“She and other non-violent activists had been peacefully demonstrating against the demolitions for hours when the Israeli military bulldozer ran over her.”

By upholding the flawed Israeli military investigation, completed within one month of Rachel Corrie’s death in 2003, the verdict seems to have ignored substantial evidence presented to the court, including by eyewitnesses. The full military investigation has never been made public, but US government officials have stated that they do not believe the investigation was ‘thorough, credible and transparent.’

Amnesty International has made similar criticisms of Israel’s system of military investigations for many years. For example, the organization has monitored the investigations carried out by IDF commanders and the Israeli military police into violations during Operation “Cast Lead”, launched by Israeli forces on 27 December 2008, in which hundreds of unarmed civilians in the Gaza Strip were killed.

Israel’s military investigations have lacked independence, impartiality, transparency, appropriate expertise and sufficient investigatory powers. The failure of both Israel and the Hamas de facto administration to conduct credible investigations into violations committed during the conflict led Amnesty International to call for the Gaza situation to be referred to the International Criminal Court.

Palestinian civilians from the OPT are killed or injured by the Israeli military all too frequently, but they face significant barriers in accessing Israeli civil courts, which means that Israeli civil courts rarely examine the killings of civilians in the OPT, particularly those in Gaza. Steep court fees required of claimants before the case can begin are beyond the means of most Palestinians. As part of Israel’s continuing closure of the Gaza Strip, the Israeli authorities deny Palestinian victims or witnesses from Gaza permission to enter Israel to testify in court, lawyers from Gaza cannot represent clients before Israeli courts, and Israeli lawyers cannot enter Gaza to meet with clients.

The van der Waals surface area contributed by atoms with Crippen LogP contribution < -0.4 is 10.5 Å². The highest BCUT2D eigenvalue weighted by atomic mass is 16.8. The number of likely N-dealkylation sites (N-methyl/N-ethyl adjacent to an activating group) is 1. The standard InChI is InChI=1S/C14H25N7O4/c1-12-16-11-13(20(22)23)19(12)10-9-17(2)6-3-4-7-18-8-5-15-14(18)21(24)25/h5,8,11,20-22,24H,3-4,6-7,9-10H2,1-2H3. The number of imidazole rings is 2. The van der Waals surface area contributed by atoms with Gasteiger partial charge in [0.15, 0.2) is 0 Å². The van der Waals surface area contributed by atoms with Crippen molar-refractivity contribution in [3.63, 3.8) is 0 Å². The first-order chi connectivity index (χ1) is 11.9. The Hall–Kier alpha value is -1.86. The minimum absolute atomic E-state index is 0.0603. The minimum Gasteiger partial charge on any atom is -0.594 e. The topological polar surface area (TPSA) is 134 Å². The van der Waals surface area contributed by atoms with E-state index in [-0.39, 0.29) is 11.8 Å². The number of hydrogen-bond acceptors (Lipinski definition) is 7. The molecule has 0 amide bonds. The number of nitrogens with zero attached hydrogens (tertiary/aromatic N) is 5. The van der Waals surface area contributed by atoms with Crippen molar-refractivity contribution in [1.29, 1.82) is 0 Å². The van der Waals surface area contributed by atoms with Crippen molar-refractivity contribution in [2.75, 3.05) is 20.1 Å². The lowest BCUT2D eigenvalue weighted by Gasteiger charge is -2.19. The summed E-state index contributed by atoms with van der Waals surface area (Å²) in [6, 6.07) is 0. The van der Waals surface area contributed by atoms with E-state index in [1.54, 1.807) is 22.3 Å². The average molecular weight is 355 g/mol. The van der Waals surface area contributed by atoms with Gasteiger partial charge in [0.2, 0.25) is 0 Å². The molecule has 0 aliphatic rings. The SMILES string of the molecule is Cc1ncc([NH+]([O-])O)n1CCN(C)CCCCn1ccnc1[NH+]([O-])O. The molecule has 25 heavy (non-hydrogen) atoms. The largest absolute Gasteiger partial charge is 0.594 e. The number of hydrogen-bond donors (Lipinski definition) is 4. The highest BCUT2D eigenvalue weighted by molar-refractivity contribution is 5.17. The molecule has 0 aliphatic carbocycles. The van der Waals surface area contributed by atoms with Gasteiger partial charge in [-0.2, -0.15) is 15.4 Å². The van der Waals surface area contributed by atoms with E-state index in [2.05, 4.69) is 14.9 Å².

Amnesty International has repeatedly condemned Israel’s policy of demolishing homes and other structures in the OPT, but demolitions are still routine in the occupied West Bank. More than 600 structures were demolished in 2011, resulting in the forcible eviction of almost 1,100 people. In the first seven months of 2012, the Israeli military demolished 327 structures in the West Bank, displacing 575 people, according to the UN Office for the Coordination of Humanitarian Affairs.

thanks to Amnesty International

Amira Hass: The anti-Semitism that goes unreported

18 July 2012
By Amira Hass, Haaretz – 18 July 2012
Tens of thousands of people live in the shadow of terror

Here’s a statistic that you won’t see in research on anti-Semitism, no matter how meticulous the study is. In the first six months of the year, 154 anti-Semitic assaults have been recorded, 45 of them around one village alone. Some fear that last year’s record high of 411 attacks – significantly more than the 312 attacks in 2010 and 168 in 2009 – could be broken this year.

Fifty-eight incidents were recorded in June alone, including stone-throwing targeting farmers and shepherds, shattered windows, arson, damaged water pipes and water-storage facilities, uprooted fruit trees and one damaged house of worship. The assailants are sometimes masked, sometimes not; sometimes they attack surreptitiously, sometimes in the light of day.

There were two violent attacks a day, in separate venues, on July 13, 14 and 15. The words “death” and “revenge” have been scrawled in various areas; a more original message promises that “We will yet slaughter.”

It’s no accident that the diligent anti-Semitism researchers have left out this data. That’s because they don’t see it as relevant, since the Semites who were attacked live in villages with names like Jalud, Mughayer and At-Tuwani, Yanun and Beitilu. The daily dose of terrorizing (otherwise known as terrorism ) that is inflicted on these Semites isn’t compiled into a neat statistical report, nor is it noticed by most of the Jewish population in Israel and around the world – even though the incidents resemble the stories told by our grandparents.